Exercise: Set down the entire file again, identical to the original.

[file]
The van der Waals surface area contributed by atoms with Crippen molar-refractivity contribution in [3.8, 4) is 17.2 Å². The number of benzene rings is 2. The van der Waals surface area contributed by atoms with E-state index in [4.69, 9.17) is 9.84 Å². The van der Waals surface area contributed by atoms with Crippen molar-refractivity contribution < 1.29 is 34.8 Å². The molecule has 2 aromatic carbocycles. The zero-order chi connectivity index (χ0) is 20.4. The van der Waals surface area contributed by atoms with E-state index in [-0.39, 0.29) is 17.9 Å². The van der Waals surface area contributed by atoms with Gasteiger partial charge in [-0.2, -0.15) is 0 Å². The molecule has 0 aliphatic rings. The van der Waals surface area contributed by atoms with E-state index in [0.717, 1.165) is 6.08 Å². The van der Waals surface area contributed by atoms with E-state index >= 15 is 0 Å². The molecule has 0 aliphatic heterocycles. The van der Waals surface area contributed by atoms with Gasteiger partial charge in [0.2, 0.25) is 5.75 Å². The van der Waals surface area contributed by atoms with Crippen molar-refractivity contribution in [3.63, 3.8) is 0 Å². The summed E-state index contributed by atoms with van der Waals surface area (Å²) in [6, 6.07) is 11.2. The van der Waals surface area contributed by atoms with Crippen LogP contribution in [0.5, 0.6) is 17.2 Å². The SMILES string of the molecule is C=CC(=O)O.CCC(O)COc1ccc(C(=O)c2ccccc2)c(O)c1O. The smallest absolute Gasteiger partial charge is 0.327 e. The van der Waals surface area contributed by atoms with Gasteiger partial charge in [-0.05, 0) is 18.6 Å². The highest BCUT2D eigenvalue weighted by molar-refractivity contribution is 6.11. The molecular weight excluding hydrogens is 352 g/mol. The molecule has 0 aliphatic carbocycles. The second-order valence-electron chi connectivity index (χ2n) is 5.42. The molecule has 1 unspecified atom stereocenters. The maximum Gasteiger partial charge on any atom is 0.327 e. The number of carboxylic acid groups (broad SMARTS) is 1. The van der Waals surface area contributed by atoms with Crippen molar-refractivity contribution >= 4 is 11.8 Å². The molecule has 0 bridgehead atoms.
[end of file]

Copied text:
The van der Waals surface area contributed by atoms with Crippen molar-refractivity contribution in [3.8, 4) is 17.2 Å². The number of benzene rings is 2. The van der Waals surface area contributed by atoms with E-state index in [4.69, 9.17) is 9.84 Å². The van der Waals surface area contributed by atoms with Crippen molar-refractivity contribution < 1.29 is 34.8 Å². The molecule has 2 aromatic carbocycles. The zero-order chi connectivity index (χ0) is 20.4. The van der Waals surface area contributed by atoms with E-state index in [-0.39, 0.29) is 17.9 Å². The van der Waals surface area contributed by atoms with Gasteiger partial charge in [-0.2, -0.15) is 0 Å². The molecule has 0 aliphatic rings. The van der Waals surface area contributed by atoms with E-state index in [0.717, 1.165) is 6.08 Å². The van der Waals surface area contributed by atoms with E-state index >= 15 is 0 Å². The molecule has 0 aliphatic heterocycles. The van der Waals surface area contributed by atoms with Gasteiger partial charge in [0.2, 0.25) is 5.75 Å². The van der Waals surface area contributed by atoms with Crippen molar-refractivity contribution in [3.63, 3.8) is 0 Å². The summed E-state index contributed by atoms with van der Waals surface area (Å²) in [6, 6.07) is 11.2. The van der Waals surface area contributed by atoms with Crippen LogP contribution in [0.5, 0.6) is 17.2 Å². The SMILES string of the molecule is C=CC(=O)O.CCC(O)COc1ccc(C(=O)c2ccccc2)c(O)c1O. The smallest absolute Gasteiger partial charge is 0.327 e. The van der Waals surface area contributed by atoms with Gasteiger partial charge in [-0.05, 0) is 18.6 Å². The highest BCUT2D eigenvalue weighted by molar-refractivity contribution is 6.11. The molecular weight excluding hydrogens is 352 g/mol. The molecule has 0 aliphatic carbocycles. The second-order valence-electron chi connectivity index (χ2n) is 5.42. The molecule has 1 unspecified atom stereocenters. The maximum Gasteiger partial charge on any atom is 0.327 e. The number of carboxylic acid groups (broad SMARTS) is 1. The van der Waals surface area contributed by atoms with Crippen molar-refractivity contribution >= 4 is 11.8 Å². The molecule has 0 bridgehead atoms.